NHS England has announced that it has suspended all four-hour A&E targets until April 2019.
In January acute hospitals were ordered to suspend all non-urgent care and from today the requirement that accident and emergency departments must see 95% of patients within four hours has been suspended until next April.
The 95% target has not been met in the majority of trusts since 2015 – with an increased demand for services but no increase in service provision being blamed.
An NHS England planning document released today instructed hospitals to attempt to get up to 90% by September 2018 and back to the benchmark of 95% in April next year.
The document also confirmed that financial penalties for missing the four-hour target have also been suspended, saying; “Contract sanctions for performance standards are currently suspended. We propose to extend this until April 2019“.
The NHS Confederation provided a stark warning that failure to properly fund the NHS will result in its destabilisation.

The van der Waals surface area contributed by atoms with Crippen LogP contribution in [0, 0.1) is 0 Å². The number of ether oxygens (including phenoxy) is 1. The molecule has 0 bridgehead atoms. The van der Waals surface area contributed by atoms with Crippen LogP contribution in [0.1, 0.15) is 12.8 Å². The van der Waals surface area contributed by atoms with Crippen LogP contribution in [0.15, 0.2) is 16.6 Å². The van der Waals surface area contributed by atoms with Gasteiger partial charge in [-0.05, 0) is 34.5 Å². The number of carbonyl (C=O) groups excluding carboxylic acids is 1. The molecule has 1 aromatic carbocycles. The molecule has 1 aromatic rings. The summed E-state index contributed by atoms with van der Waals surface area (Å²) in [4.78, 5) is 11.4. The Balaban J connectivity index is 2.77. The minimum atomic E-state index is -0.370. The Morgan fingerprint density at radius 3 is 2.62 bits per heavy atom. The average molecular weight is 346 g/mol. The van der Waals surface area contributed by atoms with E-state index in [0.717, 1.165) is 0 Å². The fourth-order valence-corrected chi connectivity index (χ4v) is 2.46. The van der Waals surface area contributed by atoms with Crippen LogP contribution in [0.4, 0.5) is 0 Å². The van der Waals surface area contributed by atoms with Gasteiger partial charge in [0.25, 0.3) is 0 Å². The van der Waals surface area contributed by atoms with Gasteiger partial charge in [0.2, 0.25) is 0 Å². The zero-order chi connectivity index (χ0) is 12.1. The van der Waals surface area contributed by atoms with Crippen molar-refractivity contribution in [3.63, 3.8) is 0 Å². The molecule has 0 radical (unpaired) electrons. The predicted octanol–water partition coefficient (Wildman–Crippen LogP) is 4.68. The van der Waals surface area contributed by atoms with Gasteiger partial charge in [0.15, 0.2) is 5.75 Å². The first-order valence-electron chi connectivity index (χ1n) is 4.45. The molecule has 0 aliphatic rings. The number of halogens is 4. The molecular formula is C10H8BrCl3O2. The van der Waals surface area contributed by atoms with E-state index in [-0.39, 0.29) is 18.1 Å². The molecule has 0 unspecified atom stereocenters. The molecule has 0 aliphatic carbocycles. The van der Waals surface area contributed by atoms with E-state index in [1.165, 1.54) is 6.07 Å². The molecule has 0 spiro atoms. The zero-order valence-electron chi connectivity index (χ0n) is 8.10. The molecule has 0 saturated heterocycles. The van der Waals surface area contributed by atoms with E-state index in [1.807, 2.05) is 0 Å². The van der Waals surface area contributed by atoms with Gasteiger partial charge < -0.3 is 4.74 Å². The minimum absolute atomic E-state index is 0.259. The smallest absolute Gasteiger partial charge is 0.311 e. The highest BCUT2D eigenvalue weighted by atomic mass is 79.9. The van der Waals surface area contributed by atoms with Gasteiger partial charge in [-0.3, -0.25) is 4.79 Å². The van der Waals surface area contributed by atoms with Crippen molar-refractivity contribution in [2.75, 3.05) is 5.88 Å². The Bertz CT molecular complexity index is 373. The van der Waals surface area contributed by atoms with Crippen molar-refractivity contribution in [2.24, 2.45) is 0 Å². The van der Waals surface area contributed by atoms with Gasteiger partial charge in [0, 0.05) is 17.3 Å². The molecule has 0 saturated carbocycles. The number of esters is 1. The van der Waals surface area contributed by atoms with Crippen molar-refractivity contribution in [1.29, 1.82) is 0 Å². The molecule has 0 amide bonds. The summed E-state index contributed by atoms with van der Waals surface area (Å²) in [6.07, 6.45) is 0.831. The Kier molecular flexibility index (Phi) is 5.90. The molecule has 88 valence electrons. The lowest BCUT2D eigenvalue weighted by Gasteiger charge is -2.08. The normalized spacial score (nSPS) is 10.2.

Last month A&E consultants from all over the country wrote to Theresa May blaming Governmental cut-backs for ‘patients dying prematurely’ due to A&E waits.
Saffron Cordery Director of NHS Providers, said:
“This is the first time we have had to accept that the NHS will not meet its key constitutional standards.
“The NHS will not be able to improve performance against those targets. If we want to provide quality of care, we need the right long-term financial settlement.”
NHS England has promised a cash injection of £540 million into emergency care if they are meeting targets by April 2019.